Please share this with anyone you think would be interested, and especially those who'd like to get involved with such a meritorious translation project!
After decades of training and cultivating Buddhist scholars and translators in Taiwan, Dharma Drum Buddhist College (DDBC), in partnership with Khyentse Foundation, is launching a major translation project to make classic Tibetan Buddhist texts available to Chinese readers.
On March 6, 2014, KF and DDBC, Taiwan, held an official signing ceremony to mark the commencement of their partnership to fund the translation of Tibetan texts into Chinese and to train translators at the Dharma Drum Taipei center. This ambitious collaboration may be the first of its kind, with the potential for historically significant impact in the field of translation of Buddhist texts. More than 200 people participated in the ceremony, which was led by Dzongsar Khyentse Rinpoche and Venerable Hui Min, president of DDBC.
Once they are translated, the Tibetan and Sanskrit Buddhist texts will complete the missing sections of the Chinese canon, a welcome addition to the Chinese cultural heritage. In line with its mission of supporting the study and practice of Buddhism, KF agreed to fund a one-year pilot project to explore a sustainable direction for this project and also to gather input from other experts. KF’s experience in this field includes having established 84000: Translating the Words of the Buddha, a massive project that aims to translate from Tibetan into English the Kangyur and Tengyur, and to make the translations widely accessible.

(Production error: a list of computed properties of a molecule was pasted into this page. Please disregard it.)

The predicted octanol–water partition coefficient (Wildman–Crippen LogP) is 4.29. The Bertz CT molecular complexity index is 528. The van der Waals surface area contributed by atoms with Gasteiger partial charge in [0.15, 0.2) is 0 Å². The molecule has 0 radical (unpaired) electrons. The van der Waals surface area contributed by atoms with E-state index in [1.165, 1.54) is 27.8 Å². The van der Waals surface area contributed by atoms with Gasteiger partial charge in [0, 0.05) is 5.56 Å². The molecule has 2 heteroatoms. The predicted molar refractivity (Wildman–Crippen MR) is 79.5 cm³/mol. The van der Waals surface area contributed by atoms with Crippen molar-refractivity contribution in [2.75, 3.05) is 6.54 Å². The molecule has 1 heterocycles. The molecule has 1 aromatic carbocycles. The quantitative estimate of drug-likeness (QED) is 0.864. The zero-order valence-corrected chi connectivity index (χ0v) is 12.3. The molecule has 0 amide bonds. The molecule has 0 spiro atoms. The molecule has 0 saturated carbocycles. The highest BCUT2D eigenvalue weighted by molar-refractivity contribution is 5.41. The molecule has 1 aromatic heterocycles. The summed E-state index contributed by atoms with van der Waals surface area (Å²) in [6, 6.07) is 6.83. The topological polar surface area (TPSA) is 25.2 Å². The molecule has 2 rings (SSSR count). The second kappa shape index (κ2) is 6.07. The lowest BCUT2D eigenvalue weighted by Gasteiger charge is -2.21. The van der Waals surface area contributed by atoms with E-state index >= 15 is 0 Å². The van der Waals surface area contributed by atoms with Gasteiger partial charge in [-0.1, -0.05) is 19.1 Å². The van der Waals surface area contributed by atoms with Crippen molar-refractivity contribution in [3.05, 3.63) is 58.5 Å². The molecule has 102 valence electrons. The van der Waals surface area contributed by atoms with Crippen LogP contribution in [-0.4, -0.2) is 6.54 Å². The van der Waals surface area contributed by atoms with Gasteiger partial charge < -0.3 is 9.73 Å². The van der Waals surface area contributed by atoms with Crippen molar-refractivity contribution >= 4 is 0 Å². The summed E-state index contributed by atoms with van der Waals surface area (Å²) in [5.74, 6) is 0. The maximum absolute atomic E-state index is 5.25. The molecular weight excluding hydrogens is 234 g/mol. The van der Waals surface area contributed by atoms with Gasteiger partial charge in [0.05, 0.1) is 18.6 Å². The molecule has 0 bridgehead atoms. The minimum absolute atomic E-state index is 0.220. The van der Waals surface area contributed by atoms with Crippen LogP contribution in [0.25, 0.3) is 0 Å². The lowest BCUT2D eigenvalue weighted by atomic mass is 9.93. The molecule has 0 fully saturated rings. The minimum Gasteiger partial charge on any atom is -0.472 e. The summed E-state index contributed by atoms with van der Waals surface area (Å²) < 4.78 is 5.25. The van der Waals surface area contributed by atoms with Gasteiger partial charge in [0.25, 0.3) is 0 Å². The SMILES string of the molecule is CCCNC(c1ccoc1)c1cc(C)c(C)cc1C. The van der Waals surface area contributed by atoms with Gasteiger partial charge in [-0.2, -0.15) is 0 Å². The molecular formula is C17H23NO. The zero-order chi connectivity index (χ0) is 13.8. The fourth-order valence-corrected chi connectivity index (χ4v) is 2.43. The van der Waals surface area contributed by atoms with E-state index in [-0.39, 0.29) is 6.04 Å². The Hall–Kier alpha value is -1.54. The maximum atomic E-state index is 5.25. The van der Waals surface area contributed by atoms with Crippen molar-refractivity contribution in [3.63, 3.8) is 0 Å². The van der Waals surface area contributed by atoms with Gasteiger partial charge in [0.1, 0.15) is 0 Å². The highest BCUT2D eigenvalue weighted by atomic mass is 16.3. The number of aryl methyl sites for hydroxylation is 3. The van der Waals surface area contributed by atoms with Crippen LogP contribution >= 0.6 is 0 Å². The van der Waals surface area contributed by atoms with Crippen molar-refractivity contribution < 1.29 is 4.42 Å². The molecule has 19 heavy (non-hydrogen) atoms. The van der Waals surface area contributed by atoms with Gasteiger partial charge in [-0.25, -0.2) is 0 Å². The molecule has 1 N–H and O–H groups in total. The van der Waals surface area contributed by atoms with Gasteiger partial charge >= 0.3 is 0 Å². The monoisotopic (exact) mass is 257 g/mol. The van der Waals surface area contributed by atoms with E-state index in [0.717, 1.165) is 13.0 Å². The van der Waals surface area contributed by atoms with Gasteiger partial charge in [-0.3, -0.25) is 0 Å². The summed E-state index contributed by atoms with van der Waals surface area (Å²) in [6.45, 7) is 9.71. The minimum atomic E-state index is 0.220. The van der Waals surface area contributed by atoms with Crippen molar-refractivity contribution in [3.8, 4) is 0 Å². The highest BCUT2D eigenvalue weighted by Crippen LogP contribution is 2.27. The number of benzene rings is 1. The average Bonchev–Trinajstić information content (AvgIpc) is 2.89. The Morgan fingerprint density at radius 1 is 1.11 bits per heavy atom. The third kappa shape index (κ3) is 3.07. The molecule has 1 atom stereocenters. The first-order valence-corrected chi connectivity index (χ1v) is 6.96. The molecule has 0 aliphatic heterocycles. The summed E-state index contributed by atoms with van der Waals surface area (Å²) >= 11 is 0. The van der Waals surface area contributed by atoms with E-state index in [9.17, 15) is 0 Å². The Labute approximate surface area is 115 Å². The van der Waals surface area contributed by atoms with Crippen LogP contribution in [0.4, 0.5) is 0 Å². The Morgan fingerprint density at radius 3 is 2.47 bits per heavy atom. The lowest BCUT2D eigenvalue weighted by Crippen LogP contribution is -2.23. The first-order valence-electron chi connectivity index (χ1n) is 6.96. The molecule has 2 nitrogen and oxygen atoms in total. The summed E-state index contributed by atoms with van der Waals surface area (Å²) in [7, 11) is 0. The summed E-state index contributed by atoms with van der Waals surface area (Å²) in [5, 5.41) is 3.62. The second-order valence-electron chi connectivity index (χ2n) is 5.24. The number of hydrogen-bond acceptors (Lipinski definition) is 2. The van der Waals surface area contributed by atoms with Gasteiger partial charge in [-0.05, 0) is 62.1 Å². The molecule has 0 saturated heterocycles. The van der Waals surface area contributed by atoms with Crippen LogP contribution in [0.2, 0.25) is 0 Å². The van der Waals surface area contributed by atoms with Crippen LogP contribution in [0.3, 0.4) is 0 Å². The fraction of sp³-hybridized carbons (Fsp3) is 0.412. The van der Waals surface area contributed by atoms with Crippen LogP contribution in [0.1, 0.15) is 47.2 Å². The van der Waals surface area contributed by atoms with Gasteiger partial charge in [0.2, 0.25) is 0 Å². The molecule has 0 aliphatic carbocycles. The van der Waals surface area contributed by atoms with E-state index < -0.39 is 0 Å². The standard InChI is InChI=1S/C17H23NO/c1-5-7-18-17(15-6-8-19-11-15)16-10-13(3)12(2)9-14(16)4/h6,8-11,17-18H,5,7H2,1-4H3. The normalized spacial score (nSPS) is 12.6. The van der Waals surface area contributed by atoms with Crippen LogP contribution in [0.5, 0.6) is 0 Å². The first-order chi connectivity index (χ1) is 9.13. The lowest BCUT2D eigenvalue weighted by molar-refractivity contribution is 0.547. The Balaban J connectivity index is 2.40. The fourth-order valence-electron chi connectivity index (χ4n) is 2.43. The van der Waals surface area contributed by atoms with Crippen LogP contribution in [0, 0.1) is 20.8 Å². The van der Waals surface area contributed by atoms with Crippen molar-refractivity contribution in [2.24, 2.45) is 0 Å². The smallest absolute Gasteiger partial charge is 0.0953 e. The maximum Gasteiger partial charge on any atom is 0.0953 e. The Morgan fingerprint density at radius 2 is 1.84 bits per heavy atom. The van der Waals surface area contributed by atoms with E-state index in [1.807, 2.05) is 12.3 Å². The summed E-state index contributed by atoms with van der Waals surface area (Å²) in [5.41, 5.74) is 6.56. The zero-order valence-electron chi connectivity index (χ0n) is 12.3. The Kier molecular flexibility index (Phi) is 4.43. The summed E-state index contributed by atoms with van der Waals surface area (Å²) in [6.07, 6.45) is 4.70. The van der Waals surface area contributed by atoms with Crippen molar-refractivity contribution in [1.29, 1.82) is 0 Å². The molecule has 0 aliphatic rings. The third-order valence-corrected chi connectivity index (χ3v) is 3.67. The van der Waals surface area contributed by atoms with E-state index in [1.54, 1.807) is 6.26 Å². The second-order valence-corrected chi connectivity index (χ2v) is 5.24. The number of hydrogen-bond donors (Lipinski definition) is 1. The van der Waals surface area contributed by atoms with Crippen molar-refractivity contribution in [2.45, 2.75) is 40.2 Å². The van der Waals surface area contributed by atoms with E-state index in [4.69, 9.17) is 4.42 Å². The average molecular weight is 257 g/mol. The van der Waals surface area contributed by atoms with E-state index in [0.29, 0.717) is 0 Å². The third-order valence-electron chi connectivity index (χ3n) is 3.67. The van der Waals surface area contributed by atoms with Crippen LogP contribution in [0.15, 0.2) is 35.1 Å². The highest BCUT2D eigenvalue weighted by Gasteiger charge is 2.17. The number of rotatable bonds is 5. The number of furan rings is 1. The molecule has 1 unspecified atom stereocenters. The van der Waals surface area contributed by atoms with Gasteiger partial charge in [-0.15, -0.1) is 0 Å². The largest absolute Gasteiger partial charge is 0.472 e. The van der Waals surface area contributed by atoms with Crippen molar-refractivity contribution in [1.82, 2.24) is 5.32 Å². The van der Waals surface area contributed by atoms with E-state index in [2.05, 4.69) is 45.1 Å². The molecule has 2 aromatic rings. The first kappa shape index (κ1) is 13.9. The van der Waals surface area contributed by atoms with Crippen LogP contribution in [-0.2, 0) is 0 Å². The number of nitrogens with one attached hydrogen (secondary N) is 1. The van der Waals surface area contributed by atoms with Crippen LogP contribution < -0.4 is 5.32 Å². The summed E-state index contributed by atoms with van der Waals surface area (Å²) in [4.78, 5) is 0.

Read the full story here: http://khyentsefoundation.org/2014/03/ddbc/
Personally, I don't think we've seen such a good Tibetan/Chan Buddhist pairing since Master Sheng Yen & His Holiness the Dalai Lama gave a joint teaching on Manjushri all the way back in 1998! It's very encouraging to know that the future of these traditions is in the hands of masters like Dzongsar Khyentse Rinpoche and Venerable Hui Min, and is so non-sectarian.